File photo of containers and cranes at the Port of Port of Spain. – Photo by Jeff K Mayers
AN adult-oriented business has taken the comptroller of customs to court over the seizure of several shipments of adult toys.
Ronna Zamora Rodriguez, the owner of Intimate Affairs, which specialises in the retail sale of adult entertainment toys, says the failure to publish a clear policy on the importation of sex toys is unlawful.
The lawsuit asks for declarations that the comptroller acted unlawfully by seizing several consignments of adult toys; that the continued detention of the items is also unlawful and because of the delay to institute forfeiture proceedings, it can no longer be done.
On Wednesday, Justice Westmin James granted Rodriguez to pursue her judicial review claim.
Rodriguez said shipments of adult toys were seized in April, again in May and two more times in June. And, although her attorneys have written to the comptroller for the return of the items, as directed, they have not been returned.
When the items were seized, Rodriguez was told the goodS were prohibited and deemed indecent or obscene.
Her lawsuit says previously, she had no issue importing this type of adult toy. She said one particular type of adult toy she imports, and sells, is a replica of male genitalia, commonly called a dildo.
“I know from my knowledge of the industry and conversations and interactions with my customers that this item, which is a popularly sold item, is often purchased for therapeutic purposes and oftentimes by married couples to assist in their intimacy and ensure a vibrant sex life which leads to a happier and more fulfilling marriage.”
Rodriguez wants the court to quash the decision by the comptroller to seize the items as well as compel the publishing of a policy on the importation of sex toys.
She also wants compensation for the detention of the items.
The lawsuit contends other adult toy importers have spoken of similar inconsistencies and the arbitrariness of the pattern of seizures by the Customs and Excise Division.
It also said Rodriguez’s business was at risk since she did not know what adult toys would be seized or what criteria would be applied to deem them as obscene, indecent or in contravention of the Customs Act.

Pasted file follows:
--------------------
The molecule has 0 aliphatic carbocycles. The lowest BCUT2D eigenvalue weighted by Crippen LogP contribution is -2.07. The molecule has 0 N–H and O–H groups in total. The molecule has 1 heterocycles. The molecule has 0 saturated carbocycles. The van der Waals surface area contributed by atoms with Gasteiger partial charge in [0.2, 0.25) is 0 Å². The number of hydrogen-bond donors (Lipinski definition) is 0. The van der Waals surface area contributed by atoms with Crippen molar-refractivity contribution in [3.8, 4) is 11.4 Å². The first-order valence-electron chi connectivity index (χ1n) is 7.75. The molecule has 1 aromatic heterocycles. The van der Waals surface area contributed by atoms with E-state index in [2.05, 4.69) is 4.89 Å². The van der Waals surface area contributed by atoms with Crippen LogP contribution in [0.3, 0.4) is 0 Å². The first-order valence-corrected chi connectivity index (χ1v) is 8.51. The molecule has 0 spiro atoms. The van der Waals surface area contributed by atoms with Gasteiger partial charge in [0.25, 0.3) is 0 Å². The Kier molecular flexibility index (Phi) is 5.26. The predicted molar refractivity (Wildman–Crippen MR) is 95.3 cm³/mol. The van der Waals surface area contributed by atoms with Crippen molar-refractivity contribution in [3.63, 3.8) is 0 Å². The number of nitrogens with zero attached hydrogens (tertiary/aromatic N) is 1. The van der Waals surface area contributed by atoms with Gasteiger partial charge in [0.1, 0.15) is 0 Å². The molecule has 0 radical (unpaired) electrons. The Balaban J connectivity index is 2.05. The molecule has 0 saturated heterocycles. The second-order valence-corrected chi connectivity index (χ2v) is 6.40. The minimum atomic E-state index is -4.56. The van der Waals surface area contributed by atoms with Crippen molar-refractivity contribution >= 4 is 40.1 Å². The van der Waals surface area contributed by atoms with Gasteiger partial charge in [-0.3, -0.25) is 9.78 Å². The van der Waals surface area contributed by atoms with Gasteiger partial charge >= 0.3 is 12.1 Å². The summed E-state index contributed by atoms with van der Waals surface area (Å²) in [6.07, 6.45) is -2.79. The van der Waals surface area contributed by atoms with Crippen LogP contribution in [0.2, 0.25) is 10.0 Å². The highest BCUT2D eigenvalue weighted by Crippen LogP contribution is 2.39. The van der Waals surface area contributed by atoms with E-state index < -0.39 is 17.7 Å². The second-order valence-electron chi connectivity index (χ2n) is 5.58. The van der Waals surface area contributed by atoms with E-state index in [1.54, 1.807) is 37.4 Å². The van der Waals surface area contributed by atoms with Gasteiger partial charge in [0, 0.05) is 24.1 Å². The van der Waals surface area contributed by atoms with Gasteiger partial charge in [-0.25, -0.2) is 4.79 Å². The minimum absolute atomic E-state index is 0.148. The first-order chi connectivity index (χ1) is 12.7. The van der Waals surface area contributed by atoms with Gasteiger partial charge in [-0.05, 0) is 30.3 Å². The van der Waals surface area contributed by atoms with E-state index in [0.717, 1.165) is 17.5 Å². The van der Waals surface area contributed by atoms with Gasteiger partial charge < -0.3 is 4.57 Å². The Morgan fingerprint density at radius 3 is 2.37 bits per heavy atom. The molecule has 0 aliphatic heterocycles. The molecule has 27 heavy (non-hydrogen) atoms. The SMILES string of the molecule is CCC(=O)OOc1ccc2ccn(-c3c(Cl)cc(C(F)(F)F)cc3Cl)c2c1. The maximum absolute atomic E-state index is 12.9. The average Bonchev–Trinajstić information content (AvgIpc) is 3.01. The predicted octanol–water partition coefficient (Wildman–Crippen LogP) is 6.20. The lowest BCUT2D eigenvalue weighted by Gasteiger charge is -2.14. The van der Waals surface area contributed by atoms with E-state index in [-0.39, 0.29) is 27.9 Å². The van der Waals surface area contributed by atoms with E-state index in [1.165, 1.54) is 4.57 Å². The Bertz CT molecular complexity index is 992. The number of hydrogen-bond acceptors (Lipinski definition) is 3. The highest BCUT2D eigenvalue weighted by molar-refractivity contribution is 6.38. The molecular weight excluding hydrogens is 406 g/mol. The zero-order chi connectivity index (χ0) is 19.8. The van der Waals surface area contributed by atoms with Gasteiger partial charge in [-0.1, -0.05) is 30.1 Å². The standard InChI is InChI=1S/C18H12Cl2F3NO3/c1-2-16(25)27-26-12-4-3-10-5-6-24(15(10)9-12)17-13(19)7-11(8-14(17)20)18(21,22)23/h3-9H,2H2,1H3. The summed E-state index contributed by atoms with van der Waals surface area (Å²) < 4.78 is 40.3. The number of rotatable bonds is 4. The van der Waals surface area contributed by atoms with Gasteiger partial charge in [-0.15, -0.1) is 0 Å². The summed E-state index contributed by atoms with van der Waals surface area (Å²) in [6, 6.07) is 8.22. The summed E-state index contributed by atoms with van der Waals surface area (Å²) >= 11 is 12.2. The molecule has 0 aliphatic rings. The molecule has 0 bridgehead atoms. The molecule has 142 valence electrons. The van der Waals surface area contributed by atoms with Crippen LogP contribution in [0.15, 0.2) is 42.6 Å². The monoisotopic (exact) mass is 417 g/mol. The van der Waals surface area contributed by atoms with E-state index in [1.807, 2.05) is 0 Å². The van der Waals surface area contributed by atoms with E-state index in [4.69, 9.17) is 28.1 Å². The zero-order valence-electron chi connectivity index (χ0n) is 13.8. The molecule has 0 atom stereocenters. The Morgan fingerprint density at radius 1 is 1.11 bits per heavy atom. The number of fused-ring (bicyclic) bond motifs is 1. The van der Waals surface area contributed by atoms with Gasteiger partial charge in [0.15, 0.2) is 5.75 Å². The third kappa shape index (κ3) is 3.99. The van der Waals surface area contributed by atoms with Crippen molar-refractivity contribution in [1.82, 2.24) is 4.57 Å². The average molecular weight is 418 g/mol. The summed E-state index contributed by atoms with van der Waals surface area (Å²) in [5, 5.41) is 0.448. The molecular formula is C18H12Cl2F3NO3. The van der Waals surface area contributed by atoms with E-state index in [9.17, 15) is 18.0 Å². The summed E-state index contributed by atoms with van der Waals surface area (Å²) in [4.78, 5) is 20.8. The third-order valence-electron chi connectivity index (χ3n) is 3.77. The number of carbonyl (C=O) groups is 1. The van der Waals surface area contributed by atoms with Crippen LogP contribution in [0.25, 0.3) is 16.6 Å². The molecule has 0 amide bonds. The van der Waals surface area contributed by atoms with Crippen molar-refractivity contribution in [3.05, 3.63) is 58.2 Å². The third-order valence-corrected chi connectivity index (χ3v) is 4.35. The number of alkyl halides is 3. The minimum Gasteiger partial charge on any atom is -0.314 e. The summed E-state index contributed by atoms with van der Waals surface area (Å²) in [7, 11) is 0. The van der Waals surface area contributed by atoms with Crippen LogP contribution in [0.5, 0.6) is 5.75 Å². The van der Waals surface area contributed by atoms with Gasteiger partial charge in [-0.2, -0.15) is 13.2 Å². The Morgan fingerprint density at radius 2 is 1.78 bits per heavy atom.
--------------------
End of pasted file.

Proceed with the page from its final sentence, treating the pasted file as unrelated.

Section 45(1)(l) of the act prohibits the importation of indecent or obscene prints, paintings books, and pornographic material and the lawsuit contends that the comptroller has has enforced this prohibition in an arbitrary, haphazard and/or irrational manner.
It said Rodriguez was entitled to a clear and coherent statement and policy on what constituted obscenity about the category of adult toys.
She said she was told that she could not import items which replicated male genitalia, which could not be split, or those which resembled female genitalia and the seizures were particularly in relation to items which resembled or replicated the former.
“I am at the mercy of the arbitrary, subjective, and vague determinations of the intended defendant or the various customs officers who initially inspect these items and if they are deemed to be prohibited, my goods can be seized, and I can face criminal charges. I am of the view that there must be a clear policy or guidelines to follow.”
Since March, she has had four out of nine shipments of mainly dildos cleared while the others were seized and are the subject of the lawsuit.
“I have also looked at the internet and some online stores which advertise these products openly for sale in Trinidad and Tobago. I am therefore confused and bewildered how and/or why these products can in any way be deemed obscene and/or indecent.”
Rodriguez said she did a survey in April 2020, which showed that more than 75 per cent of participants used adult toys regularly while 42 per cent said it assisted in enhancing their relationships with their partners.
“I interpreted these results as an indicator that there was space in the local, retail, market for such goods and there was no generalised public view of indecency or obscenity surrounding adult items.”
She said unlike other policies on the importation of camouflage material, there are none on the importation of adult toys. Checks were also made and it was noted that no law has been passed which indicates that these items were illegal.
“The seizure of the said items has left me feeling embarrassed. I have also been deprived of the said items for a period exceeding two months and it has negatively impacted the viability of my business.”
Rodriguez is represented by attorneys Kiel Taklalsingh, Naveen Maraj and Stefan Ramkissoon.
The matter comes up for hearing on September 28.
In 2020, a High Court judge ruled that the division’s decision to implement a policy that any sex toy, which closely resembles the male or female genitals, is a prohibited item for being indecent or obscene, was unlawful.